These guidelines emphasize the need for qualified interpreters to ensure accurate and accessible communication for individuals who use sign language.

Auxiliary Aids and Services

The ADA uses the term “auxiliary aids and services” (“aids and services”) to refer to the ways to communicate with people who have communication disabilities.  These may include both devices and human helpers.  (For a more detailed description and examples of aids and services, click here.) 

A few examples include:

  • For visually impaired persons, Braille devices, screen-reading programs, audio recordings, or a live qualified reader.
  • For people who are hearing impaired or both visually and hearing impaired, a qualified sign language interpreter; real-time captioning; or written materials.
  • For people who have speech disabilities, allowing the person ample time to write out words that staff cannot understand, or if necessary, a qualified speech-to-speech transliterator (a person trained to recognize unclear speech and repeat it clearly).

Various other technologies are available here, where the ADA provides a detailed description of devices and services, including real-time captioning, the nationwide telecommunications relay service (TRS), and video relay services.

Video remote interpreting (VRI) is especially useful and cost-effective as an aid for patients with hearing loss.  VRI is fee-based video conferencing technology that allows access to an off-site interpreter to provide real-time sign language (for English, American Sign Language, or ASL) or oral interpreting services for conversations between hearing people and hearing-impaired patients. Under the new regulations, providers may use these services instead of on-site interpreters so long as either would be effective. If VRI is chosen, all of the following specific performance standards must be met:

  • real-time, full-motion video and audio over a dedicated high-speed, wide-bandwidth video connection or wireless connection that delivers high-quality video images that do not produce lags, choppy, blurry, or grainy images, or irregular pauses in communication;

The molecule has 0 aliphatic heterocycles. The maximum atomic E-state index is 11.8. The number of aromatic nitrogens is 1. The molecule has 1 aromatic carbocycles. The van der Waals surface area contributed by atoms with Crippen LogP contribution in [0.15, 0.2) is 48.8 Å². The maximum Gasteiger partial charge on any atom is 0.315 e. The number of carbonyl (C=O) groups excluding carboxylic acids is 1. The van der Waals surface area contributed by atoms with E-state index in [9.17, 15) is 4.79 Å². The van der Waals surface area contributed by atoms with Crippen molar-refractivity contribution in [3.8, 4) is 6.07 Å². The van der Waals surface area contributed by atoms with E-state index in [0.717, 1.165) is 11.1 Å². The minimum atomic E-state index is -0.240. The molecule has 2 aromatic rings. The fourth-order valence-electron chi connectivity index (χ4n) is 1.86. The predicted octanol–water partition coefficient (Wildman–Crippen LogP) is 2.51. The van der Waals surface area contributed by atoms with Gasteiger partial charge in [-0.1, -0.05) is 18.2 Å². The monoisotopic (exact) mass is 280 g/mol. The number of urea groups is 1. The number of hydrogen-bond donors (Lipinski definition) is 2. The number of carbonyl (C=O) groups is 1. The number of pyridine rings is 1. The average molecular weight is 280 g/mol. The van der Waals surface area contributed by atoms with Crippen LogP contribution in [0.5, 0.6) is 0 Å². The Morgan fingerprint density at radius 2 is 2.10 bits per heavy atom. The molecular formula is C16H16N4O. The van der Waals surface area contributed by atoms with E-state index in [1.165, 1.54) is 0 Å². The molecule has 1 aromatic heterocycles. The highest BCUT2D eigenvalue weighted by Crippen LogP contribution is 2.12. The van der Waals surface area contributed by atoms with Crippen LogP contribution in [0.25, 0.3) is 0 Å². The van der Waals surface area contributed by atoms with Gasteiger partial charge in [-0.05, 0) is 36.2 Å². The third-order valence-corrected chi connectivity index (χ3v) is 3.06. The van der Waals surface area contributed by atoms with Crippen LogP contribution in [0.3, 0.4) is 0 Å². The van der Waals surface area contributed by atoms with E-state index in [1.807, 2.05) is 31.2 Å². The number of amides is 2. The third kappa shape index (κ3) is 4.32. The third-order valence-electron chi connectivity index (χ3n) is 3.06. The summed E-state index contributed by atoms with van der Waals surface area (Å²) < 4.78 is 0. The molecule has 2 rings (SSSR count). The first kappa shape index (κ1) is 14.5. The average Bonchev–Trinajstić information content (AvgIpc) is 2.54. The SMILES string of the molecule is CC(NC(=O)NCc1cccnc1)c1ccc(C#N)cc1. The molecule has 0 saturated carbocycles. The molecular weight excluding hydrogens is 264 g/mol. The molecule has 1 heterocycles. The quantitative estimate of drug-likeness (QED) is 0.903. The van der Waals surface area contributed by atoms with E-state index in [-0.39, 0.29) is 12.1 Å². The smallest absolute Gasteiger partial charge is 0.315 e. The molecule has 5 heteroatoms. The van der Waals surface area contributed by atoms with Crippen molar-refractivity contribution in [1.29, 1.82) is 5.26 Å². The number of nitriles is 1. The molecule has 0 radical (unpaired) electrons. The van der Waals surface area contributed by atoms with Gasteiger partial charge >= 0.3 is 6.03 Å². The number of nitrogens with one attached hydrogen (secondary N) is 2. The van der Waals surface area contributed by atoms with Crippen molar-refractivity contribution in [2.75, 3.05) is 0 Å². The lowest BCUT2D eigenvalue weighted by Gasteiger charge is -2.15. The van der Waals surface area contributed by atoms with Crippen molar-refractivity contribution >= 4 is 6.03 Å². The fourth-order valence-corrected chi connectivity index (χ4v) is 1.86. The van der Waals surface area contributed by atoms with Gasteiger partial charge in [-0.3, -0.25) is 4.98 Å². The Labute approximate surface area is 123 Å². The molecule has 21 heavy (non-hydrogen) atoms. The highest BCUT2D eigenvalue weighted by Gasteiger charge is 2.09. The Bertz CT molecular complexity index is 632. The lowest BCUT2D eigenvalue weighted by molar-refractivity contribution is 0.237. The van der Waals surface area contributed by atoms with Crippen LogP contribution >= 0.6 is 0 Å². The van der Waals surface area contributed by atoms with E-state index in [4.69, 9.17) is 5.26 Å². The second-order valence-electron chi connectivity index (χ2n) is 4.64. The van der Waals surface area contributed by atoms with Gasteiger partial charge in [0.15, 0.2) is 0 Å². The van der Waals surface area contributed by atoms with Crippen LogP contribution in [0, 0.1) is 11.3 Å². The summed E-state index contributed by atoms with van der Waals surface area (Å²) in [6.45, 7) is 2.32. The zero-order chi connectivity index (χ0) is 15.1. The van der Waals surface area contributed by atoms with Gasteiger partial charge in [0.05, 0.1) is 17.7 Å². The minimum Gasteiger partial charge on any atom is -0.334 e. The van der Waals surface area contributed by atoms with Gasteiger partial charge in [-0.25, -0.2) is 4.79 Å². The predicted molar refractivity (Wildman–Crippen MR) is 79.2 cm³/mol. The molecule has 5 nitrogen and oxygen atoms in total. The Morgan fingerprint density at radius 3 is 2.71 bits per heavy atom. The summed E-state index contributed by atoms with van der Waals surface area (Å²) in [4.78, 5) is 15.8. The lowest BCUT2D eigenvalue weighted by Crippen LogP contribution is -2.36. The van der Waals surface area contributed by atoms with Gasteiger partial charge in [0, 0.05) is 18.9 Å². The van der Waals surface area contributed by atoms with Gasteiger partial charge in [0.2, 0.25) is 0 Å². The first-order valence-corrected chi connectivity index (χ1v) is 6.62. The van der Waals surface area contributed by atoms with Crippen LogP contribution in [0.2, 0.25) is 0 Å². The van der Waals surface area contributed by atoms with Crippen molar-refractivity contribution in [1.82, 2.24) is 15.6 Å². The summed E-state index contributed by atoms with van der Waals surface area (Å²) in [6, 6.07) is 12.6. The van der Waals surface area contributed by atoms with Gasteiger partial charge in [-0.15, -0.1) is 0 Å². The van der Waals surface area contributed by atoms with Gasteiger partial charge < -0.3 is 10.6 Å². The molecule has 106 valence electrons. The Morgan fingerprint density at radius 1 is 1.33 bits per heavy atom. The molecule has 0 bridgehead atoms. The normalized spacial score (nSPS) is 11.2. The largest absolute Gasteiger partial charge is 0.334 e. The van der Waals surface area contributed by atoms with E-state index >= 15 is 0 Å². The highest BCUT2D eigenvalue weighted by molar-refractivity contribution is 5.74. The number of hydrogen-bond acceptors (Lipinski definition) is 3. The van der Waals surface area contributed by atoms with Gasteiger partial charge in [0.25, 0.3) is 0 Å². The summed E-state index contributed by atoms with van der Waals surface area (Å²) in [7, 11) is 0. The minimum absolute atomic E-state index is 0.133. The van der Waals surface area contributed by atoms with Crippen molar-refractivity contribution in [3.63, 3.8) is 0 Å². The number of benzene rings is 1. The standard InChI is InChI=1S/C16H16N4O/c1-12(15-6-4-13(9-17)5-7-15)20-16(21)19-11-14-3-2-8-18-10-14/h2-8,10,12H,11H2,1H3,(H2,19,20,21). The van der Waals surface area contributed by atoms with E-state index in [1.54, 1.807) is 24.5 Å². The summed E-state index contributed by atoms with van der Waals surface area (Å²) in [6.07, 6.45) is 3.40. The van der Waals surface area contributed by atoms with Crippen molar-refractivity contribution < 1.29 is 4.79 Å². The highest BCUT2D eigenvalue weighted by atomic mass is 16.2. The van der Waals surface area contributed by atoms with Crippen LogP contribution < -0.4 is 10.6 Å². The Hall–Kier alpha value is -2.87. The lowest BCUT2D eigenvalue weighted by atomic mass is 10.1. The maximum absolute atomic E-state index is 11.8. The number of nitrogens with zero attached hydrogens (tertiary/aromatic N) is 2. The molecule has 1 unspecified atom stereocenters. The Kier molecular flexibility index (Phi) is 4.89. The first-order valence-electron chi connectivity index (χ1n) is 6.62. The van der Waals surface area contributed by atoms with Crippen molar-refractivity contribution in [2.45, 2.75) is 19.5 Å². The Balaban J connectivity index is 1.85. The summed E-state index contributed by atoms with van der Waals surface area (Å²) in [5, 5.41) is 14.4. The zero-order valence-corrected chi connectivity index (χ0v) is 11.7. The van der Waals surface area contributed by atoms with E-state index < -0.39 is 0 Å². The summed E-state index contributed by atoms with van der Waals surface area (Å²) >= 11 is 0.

• a sharply delineated image that is large enough to display the interpreter’s face, arms, hands, and fingers, and the face, arms, hands, and fingers of the person using sign language, regardless of his or her body position;
  • a clear, audible transmission of voices; and
  • adequate staff training to ensure quick set-up and proper operation.

Reminder: the ICS encourages doctors to explore Voyce, a company that provides access to real-time medical language and American Sign Language (ASL) interpretation. You can find out more about Voyce here and watch a short video here.

One Standard of Care for All

In order to ensure quality health care, patients must be able to effectively communicate and be understood by their providers.  These regulations are designed to make certain that the same standard of care is met for all patients, regardless of their abilities.  As full physicians in Illinois, patients will be reassured to know that their chiropractic physicians will provide a meaningful level of care by meeting this standard.

Important Links:

Information on 1557 Rule
LEP Translation Requirement Solution
Learn more about Voyce
Voyce website

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ICS Staff

The Illinois Chiropractic Society staff works collaboratively on many topics to bring the most comprehensive and relevant information to our members. We have over 60 years of chiropractic experience and understand the heartbeat of the profession. We all look forward to providing relevant information to our members for years to come.